8/13: More Than Three-Quarters of U.S. Residents “Eco-friendly”

76% of Americans believe they do their part to help the environment.  Included here are 36% who do a fair amount, 23% who do a good amount, and 17% who do a great deal. However, when thinking about how they live and the items they buy, 24% of residents nationally do very little or nothing at all to protect the environment.

©istockphoto.com/John Peacock

©istockphoto.com/John Peacock

Those in the Northeast, Americans who earn $50,000 or more annually, college graduates, residents 45 or older, and women are the most ecologically minded residents.

Table: Amount to Help Environment

Americans Garden to Eat Healthier, Not to Help the Environment

Just 8% of U.S. residents say that if they had a fruit, vegetable, or herb garden, they would grow it to help the environment.  On the contrary, a slim majority — 51% — would plant a garden to eat healthier, 24% would reap the harvest to save money, and 17% would sow seeds to have fun.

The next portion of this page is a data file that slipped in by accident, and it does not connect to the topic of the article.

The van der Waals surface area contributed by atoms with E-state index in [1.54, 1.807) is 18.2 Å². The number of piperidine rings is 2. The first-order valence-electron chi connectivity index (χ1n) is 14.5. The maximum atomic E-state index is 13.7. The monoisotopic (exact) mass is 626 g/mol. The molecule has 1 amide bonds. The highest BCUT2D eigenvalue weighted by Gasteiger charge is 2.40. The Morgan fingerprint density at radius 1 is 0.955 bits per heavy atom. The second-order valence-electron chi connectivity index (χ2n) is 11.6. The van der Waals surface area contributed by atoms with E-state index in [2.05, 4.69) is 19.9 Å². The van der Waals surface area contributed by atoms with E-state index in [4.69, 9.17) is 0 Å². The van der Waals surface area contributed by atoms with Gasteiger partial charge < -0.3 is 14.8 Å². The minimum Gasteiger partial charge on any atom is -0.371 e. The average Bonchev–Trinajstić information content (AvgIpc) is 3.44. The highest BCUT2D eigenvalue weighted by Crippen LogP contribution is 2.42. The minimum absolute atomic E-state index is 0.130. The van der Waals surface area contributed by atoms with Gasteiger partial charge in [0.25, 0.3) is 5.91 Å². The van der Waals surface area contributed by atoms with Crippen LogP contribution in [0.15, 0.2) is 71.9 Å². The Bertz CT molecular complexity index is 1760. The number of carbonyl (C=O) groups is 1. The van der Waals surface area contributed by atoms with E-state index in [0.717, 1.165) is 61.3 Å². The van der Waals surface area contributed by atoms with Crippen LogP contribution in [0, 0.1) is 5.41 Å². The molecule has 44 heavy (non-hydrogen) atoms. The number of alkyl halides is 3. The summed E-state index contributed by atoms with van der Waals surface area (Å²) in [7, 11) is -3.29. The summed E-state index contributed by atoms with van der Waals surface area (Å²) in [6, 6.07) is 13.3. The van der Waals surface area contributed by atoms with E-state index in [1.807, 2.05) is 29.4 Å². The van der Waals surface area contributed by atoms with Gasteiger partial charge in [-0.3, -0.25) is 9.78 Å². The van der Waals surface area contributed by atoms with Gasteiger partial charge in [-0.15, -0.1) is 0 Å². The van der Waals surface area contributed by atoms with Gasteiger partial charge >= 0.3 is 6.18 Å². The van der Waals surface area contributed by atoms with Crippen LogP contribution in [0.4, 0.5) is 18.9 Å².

Little changes when looking at Americans who say they do, in fact, grow their own fruit, vegetables, or herbs.  Among these U.S. residents, 49% grow produce to eat healthier, 24% do so to save money, and one-fifth view their garden as a hobby.  Just 7% have the environment in mind when it comes to gardening.

Do most Americans pick up a shovel and hoe and, personally, plant their own fruits and vegetables?  No.  52% of U.S. residents do not have their own fruit, vegetable, or herb garden while 48% do.

Midwesterners, residents earning $50,000 or more a year, college graduates, older Americans, women, and parents are more likely than their counterparts to maintain a garden.

Table: Reason for Garden
Table: Americans Who Garden

Marist Poll Methodology